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Oakland Zoo to breed Sierras endangered yellow-legged frog
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OAKLAND  (AP) — A Northern California zoo has established a center to study and breed endangered amphibians and reptiles, including the rare mountain yellow-legged frog.

The Oakland Zoo's Biodiversity Center opened last week to house the frog that is nearly vanished due to Chytrid, a skin fungus that thickens their skin so they can't breathe and is decimating frog populations around the world.

Scientists will send about a dozen frogs to the zoo this month where they will live in tanks mimicking its mountainous terrain of granite rocks, clear water and plenty of bugs to munch on. The mountain yellow-legged frog, which once hopped throughout California's upper elevations have dropped more than 90 percent in the past decade.

"If we can make a difference here, we can have an impact on amphibians all over the world. It's awesome to be a part of this cutting-edge research; It's humbling," Victor Alm, the zoo's zoological manager told the San Francisco Chronicle.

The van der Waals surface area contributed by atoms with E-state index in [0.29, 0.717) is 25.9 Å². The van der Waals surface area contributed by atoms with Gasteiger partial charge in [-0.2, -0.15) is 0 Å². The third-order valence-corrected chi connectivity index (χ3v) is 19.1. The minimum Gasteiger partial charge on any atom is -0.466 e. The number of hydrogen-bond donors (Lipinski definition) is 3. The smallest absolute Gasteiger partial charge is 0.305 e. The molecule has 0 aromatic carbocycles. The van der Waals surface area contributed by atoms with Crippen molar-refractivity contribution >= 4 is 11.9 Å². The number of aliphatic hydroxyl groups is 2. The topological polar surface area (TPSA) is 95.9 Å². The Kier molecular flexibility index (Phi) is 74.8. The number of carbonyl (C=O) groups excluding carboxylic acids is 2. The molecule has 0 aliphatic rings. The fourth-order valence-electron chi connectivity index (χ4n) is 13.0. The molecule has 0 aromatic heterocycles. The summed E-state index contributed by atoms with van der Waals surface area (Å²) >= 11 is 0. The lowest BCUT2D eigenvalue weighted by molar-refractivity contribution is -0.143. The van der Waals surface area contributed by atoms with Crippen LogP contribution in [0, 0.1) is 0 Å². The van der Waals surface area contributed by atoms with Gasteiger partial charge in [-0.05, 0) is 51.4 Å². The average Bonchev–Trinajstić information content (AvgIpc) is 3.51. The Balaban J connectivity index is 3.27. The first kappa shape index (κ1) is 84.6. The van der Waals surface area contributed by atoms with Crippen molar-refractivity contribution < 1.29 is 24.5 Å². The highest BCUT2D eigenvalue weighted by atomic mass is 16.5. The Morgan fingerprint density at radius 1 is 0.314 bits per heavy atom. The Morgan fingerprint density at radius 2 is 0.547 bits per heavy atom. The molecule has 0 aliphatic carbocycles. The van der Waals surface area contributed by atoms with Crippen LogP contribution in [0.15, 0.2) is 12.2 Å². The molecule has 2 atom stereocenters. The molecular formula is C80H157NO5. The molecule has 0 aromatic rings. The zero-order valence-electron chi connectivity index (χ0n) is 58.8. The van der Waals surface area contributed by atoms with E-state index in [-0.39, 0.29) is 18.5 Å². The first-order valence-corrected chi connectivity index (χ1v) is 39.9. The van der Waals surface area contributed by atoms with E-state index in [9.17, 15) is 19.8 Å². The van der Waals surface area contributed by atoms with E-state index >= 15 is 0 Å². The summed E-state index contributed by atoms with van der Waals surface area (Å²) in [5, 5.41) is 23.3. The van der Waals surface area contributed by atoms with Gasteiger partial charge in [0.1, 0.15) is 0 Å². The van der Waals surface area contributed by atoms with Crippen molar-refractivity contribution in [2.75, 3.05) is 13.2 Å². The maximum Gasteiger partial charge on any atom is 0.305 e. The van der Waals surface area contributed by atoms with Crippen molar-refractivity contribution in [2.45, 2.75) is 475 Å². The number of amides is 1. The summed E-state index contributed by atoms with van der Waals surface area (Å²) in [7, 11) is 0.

Researchers at San Francisco State University have developed a treatment for the fungus, a bacterial bath that so far seems to help frogs fight off infection. The San Francisco and San Diego zoos are also involved with the project.

The hope is that the frogs will start breeding after a few months of hibernating. Ultimately, zoo officials say the frogs will stay at the 1,800 square-foot facility for about a year or two before scientists release them in the southern Sierra.

The International Union for the Conservation of Nature, an environmental group in Switzerland, has asked zoos worldwide to take on one or two amphibian species to stave off their extinction.

The zoo spent about $500,000 on the center and also plans to breed endangered Puerto Rican crested toads and western pond turtles. While the building will be closed to the public, it has a classroom for schoolchildren to learn about endangered species and conservation. The public can also watch online.

"People say, 'all this money for a frog?'" Joel Parrott, the zoo's director, said. "But we're talking about the collapse of the entire amphibian population. There's a tremendous gravity to this work."